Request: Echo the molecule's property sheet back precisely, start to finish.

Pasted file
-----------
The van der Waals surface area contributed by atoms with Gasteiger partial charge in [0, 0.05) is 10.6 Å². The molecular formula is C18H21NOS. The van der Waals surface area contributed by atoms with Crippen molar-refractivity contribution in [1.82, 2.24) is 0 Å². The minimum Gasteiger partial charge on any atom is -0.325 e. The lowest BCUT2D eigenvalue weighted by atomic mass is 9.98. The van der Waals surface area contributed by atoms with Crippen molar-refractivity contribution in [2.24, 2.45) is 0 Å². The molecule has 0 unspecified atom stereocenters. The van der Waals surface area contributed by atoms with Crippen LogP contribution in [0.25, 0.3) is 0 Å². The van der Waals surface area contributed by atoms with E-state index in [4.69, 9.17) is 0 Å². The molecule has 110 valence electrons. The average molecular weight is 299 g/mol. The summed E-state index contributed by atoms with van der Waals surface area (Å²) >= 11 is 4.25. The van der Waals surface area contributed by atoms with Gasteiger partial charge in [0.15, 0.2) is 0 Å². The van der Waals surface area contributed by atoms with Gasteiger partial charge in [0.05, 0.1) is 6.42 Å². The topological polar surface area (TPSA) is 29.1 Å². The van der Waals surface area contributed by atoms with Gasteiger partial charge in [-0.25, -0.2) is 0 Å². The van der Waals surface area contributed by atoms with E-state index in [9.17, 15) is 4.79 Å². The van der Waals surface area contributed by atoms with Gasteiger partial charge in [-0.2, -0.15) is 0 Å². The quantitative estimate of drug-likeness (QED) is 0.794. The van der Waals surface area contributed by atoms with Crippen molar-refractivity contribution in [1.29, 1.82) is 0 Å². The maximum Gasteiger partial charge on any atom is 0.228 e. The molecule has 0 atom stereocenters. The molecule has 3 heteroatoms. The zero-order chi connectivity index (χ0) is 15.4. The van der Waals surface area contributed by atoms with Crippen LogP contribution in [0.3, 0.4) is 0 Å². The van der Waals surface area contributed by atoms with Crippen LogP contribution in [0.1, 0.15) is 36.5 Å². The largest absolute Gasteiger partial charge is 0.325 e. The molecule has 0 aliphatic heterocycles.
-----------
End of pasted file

The van der Waals surface area contributed by atoms with Gasteiger partial charge in [0, 0.05) is 10.6 Å². The molecular formula is C18H21NOS. The van der Waals surface area contributed by atoms with Crippen molar-refractivity contribution in [1.82, 2.24) is 0 Å². The minimum Gasteiger partial charge on any atom is -0.325 e. The lowest BCUT2D eigenvalue weighted by atomic mass is 9.98. The van der Waals surface area contributed by atoms with Crippen molar-refractivity contribution in [2.24, 2.45) is 0 Å². The molecule has 0 unspecified atom stereocenters. The van der Waals surface area contributed by atoms with Crippen LogP contribution in [0.25, 0.3) is 0 Å². The van der Waals surface area contributed by atoms with E-state index in [4.69, 9.17) is 0 Å². The molecule has 110 valence electrons. The average molecular weight is 299 g/mol. The summed E-state index contributed by atoms with van der Waals surface area (Å²) >= 11 is 4.25. The van der Waals surface area contributed by atoms with Gasteiger partial charge in [0.15, 0.2) is 0 Å². The van der Waals surface area contributed by atoms with Gasteiger partial charge in [0.05, 0.1) is 6.42 Å². The topological polar surface area (TPSA) is 29.1 Å². The van der Waals surface area contributed by atoms with Gasteiger partial charge in [-0.25, -0.2) is 0 Å². The van der Waals surface area contributed by atoms with E-state index in [9.17, 15) is 4.79 Å². The van der Waals surface area contributed by atoms with Gasteiger partial charge in [-0.2, -0.15) is 0 Å². The quantitative estimate of drug-likeness (QED) is 0.794. The van der Waals surface area contributed by atoms with Crippen molar-refractivity contribution in [1.29, 1.82) is 0 Å². The maximum Gasteiger partial charge on any atom is 0.228 e. The molecule has 0 atom stereocenters. The molecule has 3 heteroatoms. The zero-order chi connectivity index (χ0) is 15.4. The van der Waals surface area contributed by atoms with Crippen LogP contribution in [0.3, 0.4) is 0 Å². The van der Waals surface area contributed by atoms with Crippen LogP contribution in [0.1, 0.15) is 36.5 Å². The largest absolute Gasteiger partial charge is 0.325 e. The molecule has 0 aliphatic heterocycles.